June 22, 2018 Market Update for the Month Ending May 31, 2018
Mixed May for markets
U.S. equities and fixed income rallied in May while foreign stocks declined. The Dow Jones Industrial Average was up 1.41 percent, the S&P 500 Index gained 2.41 percent, and the Nasdaq popped 5.50 percent.
Better-than-expected fundamentals supported returns. According to FactSet, as of May 25, with 97 percent of companies reporting, the blended earnings growth rate for the S&P 500 was 24.6 percent—the highest level in nearly eight years. This shows the positive effects that tax reform is having on corporate earnings. Technicals were strong as well, with all three major U.S. indices staying above their 200-day moving averages for the month.
The story played out differently for international markets. The MSCI EAFE Index dropped 2.25 percent in May, as European politics and trade worries weighed on investors. The MSCI Emerging Markets Index declined 3.52 percent on concerns over Federal Reserve (Fed) tightening and a strong dollar.
Signs of economic growth also grew weaker around the world. As international fundamentals slowed, technical support decayed. Both international indices fell below their respective 200-day moving averages. This is not an immediate cause for concern, but it bears watching, as it could signal the beginning of a downward trend.
Fixed income had a solid May. U.S. interest rates rose early in the period but ended lower as rising political risks sparked a global flight to safety. The yield on the 10-year U.S. Treasury started at 2.97 percent, rose to 3.11 percent, and finished at 2.83 percent. This left the Bloomberg Barclays U.S. Aggregate Bond Index with a gain of 0.71. Corporate high-yield bonds, which are less tied to interest rate moves, declined 0.03 percent on growing credit concerns.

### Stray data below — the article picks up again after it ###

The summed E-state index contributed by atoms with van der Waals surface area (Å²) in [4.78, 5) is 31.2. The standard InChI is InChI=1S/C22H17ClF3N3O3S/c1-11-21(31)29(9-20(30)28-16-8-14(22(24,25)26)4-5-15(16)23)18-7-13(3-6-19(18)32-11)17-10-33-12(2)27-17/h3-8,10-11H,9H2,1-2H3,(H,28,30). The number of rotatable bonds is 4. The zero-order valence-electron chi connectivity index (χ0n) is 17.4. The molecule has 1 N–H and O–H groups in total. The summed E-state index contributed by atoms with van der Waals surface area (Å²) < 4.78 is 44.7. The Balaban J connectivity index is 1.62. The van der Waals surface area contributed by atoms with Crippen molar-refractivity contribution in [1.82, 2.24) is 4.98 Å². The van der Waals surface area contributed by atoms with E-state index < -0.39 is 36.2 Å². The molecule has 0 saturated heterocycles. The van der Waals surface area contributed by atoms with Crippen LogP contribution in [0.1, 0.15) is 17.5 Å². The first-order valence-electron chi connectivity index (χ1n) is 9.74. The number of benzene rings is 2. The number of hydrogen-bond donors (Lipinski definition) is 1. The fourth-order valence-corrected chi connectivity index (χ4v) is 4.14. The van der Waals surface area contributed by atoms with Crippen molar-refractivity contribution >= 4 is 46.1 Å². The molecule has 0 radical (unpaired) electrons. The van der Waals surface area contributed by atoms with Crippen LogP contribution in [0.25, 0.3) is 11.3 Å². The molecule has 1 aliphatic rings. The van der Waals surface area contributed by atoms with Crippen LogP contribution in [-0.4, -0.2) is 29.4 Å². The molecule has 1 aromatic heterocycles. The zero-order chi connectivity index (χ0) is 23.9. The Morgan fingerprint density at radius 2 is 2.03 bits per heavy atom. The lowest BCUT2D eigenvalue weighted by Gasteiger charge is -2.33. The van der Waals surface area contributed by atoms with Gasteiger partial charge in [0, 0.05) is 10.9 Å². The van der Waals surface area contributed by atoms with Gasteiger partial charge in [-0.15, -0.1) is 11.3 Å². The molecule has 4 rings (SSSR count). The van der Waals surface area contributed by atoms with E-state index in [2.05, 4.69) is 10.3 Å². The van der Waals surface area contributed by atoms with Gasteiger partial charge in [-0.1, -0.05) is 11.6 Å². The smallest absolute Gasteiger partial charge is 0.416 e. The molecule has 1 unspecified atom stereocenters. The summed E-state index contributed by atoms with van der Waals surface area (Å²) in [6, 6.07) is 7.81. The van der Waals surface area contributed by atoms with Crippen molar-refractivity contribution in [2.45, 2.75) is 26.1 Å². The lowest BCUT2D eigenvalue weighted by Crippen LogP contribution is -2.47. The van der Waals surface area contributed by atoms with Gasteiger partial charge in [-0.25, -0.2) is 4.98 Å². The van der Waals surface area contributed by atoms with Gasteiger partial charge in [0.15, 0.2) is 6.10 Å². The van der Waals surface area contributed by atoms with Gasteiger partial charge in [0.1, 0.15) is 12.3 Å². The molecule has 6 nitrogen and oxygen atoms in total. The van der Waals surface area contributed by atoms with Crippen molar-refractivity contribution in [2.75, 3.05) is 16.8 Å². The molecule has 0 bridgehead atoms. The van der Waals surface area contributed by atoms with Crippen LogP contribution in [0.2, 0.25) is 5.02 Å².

Strong month for economic news
May was a solid month for economic data. Consumers and businesses remained confident about the economy, with consumer confidence, as measured by the Conference Board, rebounding to one of its highest readings in 18 years.
A strong labor market also bolstered consumer confidence. The economy added 233,000 new jobs in May, and the unemployment rate fell to 3.8 percent.
Turning to business, the Institute for Supply Management’s Manufacturing and Nonmanufacturing indices were at levels that, historically, have indicated annual gross domestic product growth of more than 3 percent. This suggests that growth is likely to accelerate. In fact, at month-end, the Federal Reserve Bank of Atlanta forecast second-quarter growth of around 4 percent.
Spending fuels growth
Strong consumer and business spending seems to be bolstering the economy. Core retail sales grew at a steady 0.3-percent pace in April, and March’s figure was revised up to 0.4 percent.
Business investment bounced back in April, following a slight decline in March. Core durable goods orders, which serve as a proxy for business investment, grew an impressive 0.9 percent. As seen in Figure 1, this measure has rebounded following a slowdown in 2015 and 2016.
Figure 1. U.S. Core Durable Goods Orders, 2007−2018
But not all of the news was good. Housing, in particular, showed signs of slowing. Despite positive industry sentiment, buyers continue to wrestle with low supply and rising mortgage rates. These factors resulted in declines in new and existing home sales of 1.5 percent and 2.5 percent, respectively.
Further, decreases in housing starts and building permits indicate that supply constraints may last a while, even as rising interest rates cut into demand. This is an area to watch, although the slowdown may well be temporary.
Overall, the economy continues to improve. In fact, markets expect the Fed to raise the federal funds rate by 25 basis points at its June meeting.